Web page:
Huawei Says Banning the Company Won’t Stop Governments From Spying

Huawei USA's security chief makes the case that blocking the company won’t stop nations from spying on each other.
June 30, 2020, 3:17pm
Huawei Says Banning the Company Won’t Stop Governments From Spying

Andy Purdy, chief security officer for Huawei Technologies USA, says that concerns over whether the company can be used by China as a backdoor for spying fail to address the broader issue of governments already spying without permission.

Purdy made the comments during a wide-ranging discussion on Motherboard’s CYBER podcast, during which he commented on geopolitical tensions between China and the United States, the detainment of two Canadian nationals by Chinese authorities, and allegations that data from Huawei products ended up in state hands.

Questions regarding Huawei Technologies and its connection to the Chinese government have been at the center of actions against the company by the Trump administration, as Huawei bids to build 5G telecommunications networks around the world.

“There are at least five nations of the world that have the ability to virtually implant hidden functionality and malware, in hardware and software. So the fact that that's the case, blocking us is not going to address that larger issue,” said Purdy. “That larger issue exists in the global ecosystem.”

When asked what assurances Huawei can give the U.S. government that past instances in which backdoors in Huawei technology were found by security researchers wouldn’t be repeated, Purdy brought up the broader issue of spying done by governments and referenced reports from 2013 that said the National Security Agency had tapped Cisco products .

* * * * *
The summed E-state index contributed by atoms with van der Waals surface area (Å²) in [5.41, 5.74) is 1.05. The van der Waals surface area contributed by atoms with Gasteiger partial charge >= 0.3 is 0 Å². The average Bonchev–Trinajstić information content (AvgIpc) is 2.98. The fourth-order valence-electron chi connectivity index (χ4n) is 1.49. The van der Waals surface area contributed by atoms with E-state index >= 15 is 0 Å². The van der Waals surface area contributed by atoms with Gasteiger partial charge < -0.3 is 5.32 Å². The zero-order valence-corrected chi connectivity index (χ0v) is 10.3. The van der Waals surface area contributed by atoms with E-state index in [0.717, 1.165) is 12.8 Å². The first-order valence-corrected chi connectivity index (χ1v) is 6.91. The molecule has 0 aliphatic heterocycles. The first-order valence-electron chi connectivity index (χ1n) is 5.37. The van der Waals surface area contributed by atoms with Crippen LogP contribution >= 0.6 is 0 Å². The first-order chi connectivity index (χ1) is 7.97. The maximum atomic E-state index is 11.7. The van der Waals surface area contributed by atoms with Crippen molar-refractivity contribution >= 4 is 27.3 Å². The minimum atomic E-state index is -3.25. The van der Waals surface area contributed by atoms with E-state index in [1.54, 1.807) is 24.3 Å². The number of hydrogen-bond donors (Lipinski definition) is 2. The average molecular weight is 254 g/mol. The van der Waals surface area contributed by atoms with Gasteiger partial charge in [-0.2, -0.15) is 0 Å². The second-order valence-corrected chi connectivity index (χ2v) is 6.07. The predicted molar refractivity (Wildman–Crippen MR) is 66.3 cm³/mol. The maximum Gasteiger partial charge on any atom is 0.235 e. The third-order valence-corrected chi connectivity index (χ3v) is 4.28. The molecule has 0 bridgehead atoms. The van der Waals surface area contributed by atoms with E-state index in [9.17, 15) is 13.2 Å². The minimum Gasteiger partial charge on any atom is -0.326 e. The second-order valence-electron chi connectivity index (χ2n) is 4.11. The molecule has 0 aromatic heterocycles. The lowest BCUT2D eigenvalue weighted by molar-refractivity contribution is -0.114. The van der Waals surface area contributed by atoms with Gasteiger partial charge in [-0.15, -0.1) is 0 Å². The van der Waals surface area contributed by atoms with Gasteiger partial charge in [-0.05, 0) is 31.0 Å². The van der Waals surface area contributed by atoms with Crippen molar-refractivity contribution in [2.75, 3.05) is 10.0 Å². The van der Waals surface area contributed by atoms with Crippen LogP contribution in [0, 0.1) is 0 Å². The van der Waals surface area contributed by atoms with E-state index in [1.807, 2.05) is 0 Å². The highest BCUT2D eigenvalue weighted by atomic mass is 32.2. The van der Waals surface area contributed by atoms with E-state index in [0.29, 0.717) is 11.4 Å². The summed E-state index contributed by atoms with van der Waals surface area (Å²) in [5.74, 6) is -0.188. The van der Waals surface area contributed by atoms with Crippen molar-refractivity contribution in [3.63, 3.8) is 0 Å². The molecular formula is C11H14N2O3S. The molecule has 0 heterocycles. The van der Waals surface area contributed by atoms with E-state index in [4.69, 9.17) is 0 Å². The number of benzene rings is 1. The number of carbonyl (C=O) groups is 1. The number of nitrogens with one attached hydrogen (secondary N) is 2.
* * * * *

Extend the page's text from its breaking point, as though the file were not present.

“The situation about backdoors in Cisco products. The question was, well, did Cisco give them permission? Or did the U.S. government hack in? My point is, I don't know. In a way, it doesn't matter,” Purdy said.

Purdy suggested focusing on managing the risk of backdoors, which could be done by putting in place third party mechanisms with independent monitoring that can demonstrate there are no backdoors in products. He also said there should be continued support for equipment after it is deployed.

When asked to address comments by former Google CEO Eric Schmidt “that information from Huawei routers has ultimately ended up in hands that would appear to be the state,” Purdy demanded Schmidt provide proof.

“Mr. Schmidt, if you have proof that Huawei has done this or doing this, don't you owe it to the rest of the world to provide notice? He’s claiming our routers have these problems, have this fact that this has happened, we're all over the world. Speak up, call it out,” Purdy said.

Purdy also touched briefly on the arrest in Canada of Meng Wanzhou, chief financial officer of Huawei Technologies. Subsequent charges of espionage have been brought against two Canadian nationals in China, which Canada believes is direct retaliation for the arrest of Meng.

“Regarding Ms. Meng and the Canadians that were seized, we haven't seen what's happened in terms of the facts or the adjudication or the resolution,” Purdy said. “Some were understandably concerned that I believe the formal charges weren't brought against the two Canadians for a much longer time than we deem acceptable in the United States.”

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